saas product launch strategy

SaaS Product Launch Strategy: How We Got Our First 100 Customers

Product Launch Strategy Guide for Marketers and Founders

When you launch a new business, feedback from potential customers isn’t just important – it’s everything.

There are so many books on how to launch new startups (The Lean Startup, The $100 Startup, etc) , but there really aren’t too many posts that walk you through the exact process a company takes from day zero through to launch.

Well, that’s what I’m going to share with you in this post. So if you’re looking to launch a new business, then this product launch strategy guide was written for you.

Fieldboom’s 4-Step Product Launch Strategy Guide

I’ll show you:

… all in about a year, on a teeny tiny (bootstrapped) budget.

How We Found Product/Market Fit

According to legendary entrepreneur and Silicon Valley investor Marc Andreessen, product/market fit means:

“Being in a good market with a product that can satisfy that market.”

To you and, I that basically means building something people actually want to not only use, but also pay for.

When we looked at the online forms, quizzes and surveys space early last year, we saw HUNDREDS of existing options, including giants like SurveyMonkey and Qualtrics and also fast-growing startups like Typeform, to name a few.

So if there were already hundreds of established competitors in our space, why did we even decide to move forward, start doing research and actually build Fieldboom?

Are we crazy?! Well, yes and no.

In SaaS (Software as a Service – AKA software delivered via the cloud), there are two kinds of approaches you can take to building products:

  1. Platforms – These do everything. They have hundreds of features, integrate with every app in the world and generally are hard to use because so many features have been crammed into them. SurveyMonkey is a great example in our space, as is Qualtrics.
  2. Point Solutions – These focus on a small subset of features, with ease-of-use being the biggest focus. Point solutions don’t have anywhere near the breadth of features as platforms such as SurveyMonkey, but that’s by design. Small business owners and marketers (our target audience) prefer point solutions for their simplicity. Mailchimp is a great example here, as is Canva.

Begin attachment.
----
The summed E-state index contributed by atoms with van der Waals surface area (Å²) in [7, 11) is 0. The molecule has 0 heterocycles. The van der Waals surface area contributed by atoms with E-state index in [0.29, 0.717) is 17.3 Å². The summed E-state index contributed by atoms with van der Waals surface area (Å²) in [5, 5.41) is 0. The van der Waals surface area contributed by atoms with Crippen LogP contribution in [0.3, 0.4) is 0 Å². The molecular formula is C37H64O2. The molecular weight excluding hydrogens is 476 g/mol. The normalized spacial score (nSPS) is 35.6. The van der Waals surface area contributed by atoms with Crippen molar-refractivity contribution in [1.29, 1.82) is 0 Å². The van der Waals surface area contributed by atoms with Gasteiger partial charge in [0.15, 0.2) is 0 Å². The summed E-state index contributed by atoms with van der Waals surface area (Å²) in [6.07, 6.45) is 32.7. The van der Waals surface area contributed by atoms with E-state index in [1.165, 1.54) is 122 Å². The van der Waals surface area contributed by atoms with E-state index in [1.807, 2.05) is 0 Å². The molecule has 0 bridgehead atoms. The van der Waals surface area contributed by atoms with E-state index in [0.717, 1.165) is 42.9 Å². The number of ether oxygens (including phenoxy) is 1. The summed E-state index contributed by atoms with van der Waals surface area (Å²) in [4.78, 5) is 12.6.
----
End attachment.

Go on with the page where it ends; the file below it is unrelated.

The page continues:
Building a platform takes years, dozens of engineers and tens of millions of dollars – 3 things we didn’t have, so for us it made sense to explore the possibility of (initially) launching a point solution into the market.

But do people even want another online form and survey tool? Is there a gap in the market we can fill? To figure that out as we were already building the product’s initial features, we did two things:

  1. Read reviews – We went on software review sites like G2Crowd, GetApp and Capterra and read all of the negative reviews on the established competitors in our space. We were looking for common issues and opportunities between their customers that we could use as our “wedge” to get some early traction at launch.
  2. Interview competitor’s customers – We spent money on Facebook Ads targeting followers of our competitors such as SurveyMonkey, asking them to tell us about their experience using the product and then to hop on the phone with us to chat more.

Here’s the Facebook ad we used:


Pretty simple, right? SurveyMonkey has almost 200,000 followers on Facebook, so it was easy to reach a sufficient volume of potential customers for us, quickly.

When people clicked on the ad, they were taken to a simple Fieldboom survey which looked like this:


You can see a live version of the survey we used at We asked a few basic questions, including:

  • If they are a current SurveyMonkey customer
  • What they like the most about SurveyMonkey
  • What they like the least about SurveyMonkey
  • Which one thing they would change about it if they had a magic wand
  • Their first name and email address
  • Whether they would be available to talk further with us on the phone